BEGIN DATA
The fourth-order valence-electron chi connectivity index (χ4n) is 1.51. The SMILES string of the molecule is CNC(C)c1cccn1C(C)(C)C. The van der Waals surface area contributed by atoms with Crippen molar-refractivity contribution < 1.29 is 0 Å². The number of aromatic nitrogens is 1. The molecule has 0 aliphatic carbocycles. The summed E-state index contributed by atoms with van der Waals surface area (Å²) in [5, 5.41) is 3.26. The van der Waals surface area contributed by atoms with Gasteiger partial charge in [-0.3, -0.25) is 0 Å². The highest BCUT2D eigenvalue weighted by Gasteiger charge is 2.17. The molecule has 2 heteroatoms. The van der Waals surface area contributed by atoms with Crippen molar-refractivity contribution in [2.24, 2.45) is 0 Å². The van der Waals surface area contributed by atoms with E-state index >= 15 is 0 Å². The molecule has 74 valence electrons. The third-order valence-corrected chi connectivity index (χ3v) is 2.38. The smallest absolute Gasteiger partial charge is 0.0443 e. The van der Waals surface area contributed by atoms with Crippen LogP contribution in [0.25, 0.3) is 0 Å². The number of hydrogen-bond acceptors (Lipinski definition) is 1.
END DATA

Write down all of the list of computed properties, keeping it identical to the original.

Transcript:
The fourth-order valence-electron chi connectivity index (χ4n) is 1.51. The SMILES string of the molecule is CNC(C)c1cccn1C(C)(C)C. The van der Waals surface area contributed by atoms with Crippen molar-refractivity contribution < 1.29 is 0 Å². The number of aromatic nitrogens is 1. The molecule has 0 aliphatic carbocycles. The summed E-state index contributed by atoms with van der Waals surface area (Å²) in [5, 5.41) is 3.26. The van der Waals surface area contributed by atoms with Gasteiger partial charge in [-0.3, -0.25) is 0 Å². The highest BCUT2D eigenvalue weighted by Gasteiger charge is 2.17. The molecule has 2 heteroatoms. The van der Waals surface area contributed by atoms with Crippen molar-refractivity contribution in [2.24, 2.45) is 0 Å². The van der Waals surface area contributed by atoms with E-state index >= 15 is 0 Å². The molecule has 74 valence electrons. The third-order valence-corrected chi connectivity index (χ3v) is 2.38. The smallest absolute Gasteiger partial charge is 0.0443 e. The van der Waals surface area contributed by atoms with Crippen LogP contribution in [0.25, 0.3) is 0 Å². The number of hydrogen-bond acceptors (Lipinski definition) is 1.